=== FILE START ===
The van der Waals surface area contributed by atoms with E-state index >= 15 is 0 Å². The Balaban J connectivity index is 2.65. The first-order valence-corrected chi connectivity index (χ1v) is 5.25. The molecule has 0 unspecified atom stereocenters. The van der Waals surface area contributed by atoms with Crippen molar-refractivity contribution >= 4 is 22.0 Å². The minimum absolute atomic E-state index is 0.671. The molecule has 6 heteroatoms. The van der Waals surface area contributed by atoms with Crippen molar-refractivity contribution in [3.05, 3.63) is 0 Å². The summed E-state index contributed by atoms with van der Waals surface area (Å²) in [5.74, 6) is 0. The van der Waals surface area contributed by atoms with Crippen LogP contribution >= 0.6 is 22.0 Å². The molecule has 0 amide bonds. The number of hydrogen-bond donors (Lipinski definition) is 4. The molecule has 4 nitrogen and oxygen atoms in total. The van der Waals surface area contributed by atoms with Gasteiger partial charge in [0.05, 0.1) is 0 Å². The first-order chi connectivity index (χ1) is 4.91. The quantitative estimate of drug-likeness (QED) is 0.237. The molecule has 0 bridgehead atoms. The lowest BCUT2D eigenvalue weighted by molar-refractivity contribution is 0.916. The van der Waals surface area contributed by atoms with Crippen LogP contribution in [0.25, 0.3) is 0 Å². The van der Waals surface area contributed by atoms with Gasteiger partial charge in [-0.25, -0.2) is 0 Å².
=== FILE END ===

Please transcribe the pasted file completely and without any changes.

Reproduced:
The van der Waals surface area contributed by atoms with E-state index >= 15 is 0 Å². The Balaban J connectivity index is 2.65. The first-order valence-corrected chi connectivity index (χ1v) is 5.25. The molecule has 0 unspecified atom stereocenters. The van der Waals surface area contributed by atoms with Crippen molar-refractivity contribution >= 4 is 22.0 Å². The minimum absolute atomic E-state index is 0.671. The molecule has 6 heteroatoms. The van der Waals surface area contributed by atoms with Crippen molar-refractivity contribution in [3.05, 3.63) is 0 Å². The summed E-state index contributed by atoms with van der Waals surface area (Å²) in [5.74, 6) is 0. The van der Waals surface area contributed by atoms with Crippen LogP contribution >= 0.6 is 22.0 Å². The molecule has 0 amide bonds. The number of hydrogen-bond donors (Lipinski definition) is 4. The molecule has 4 nitrogen and oxygen atoms in total. The van der Waals surface area contributed by atoms with Gasteiger partial charge in [0.05, 0.1) is 0 Å². The first-order chi connectivity index (χ1) is 4.91. The quantitative estimate of drug-likeness (QED) is 0.237. The molecule has 0 bridgehead atoms. The lowest BCUT2D eigenvalue weighted by molar-refractivity contribution is 0.916. The van der Waals surface area contributed by atoms with Crippen LogP contribution in [0.25, 0.3) is 0 Å². The van der Waals surface area contributed by atoms with Gasteiger partial charge in [-0.25, -0.2) is 0 Å².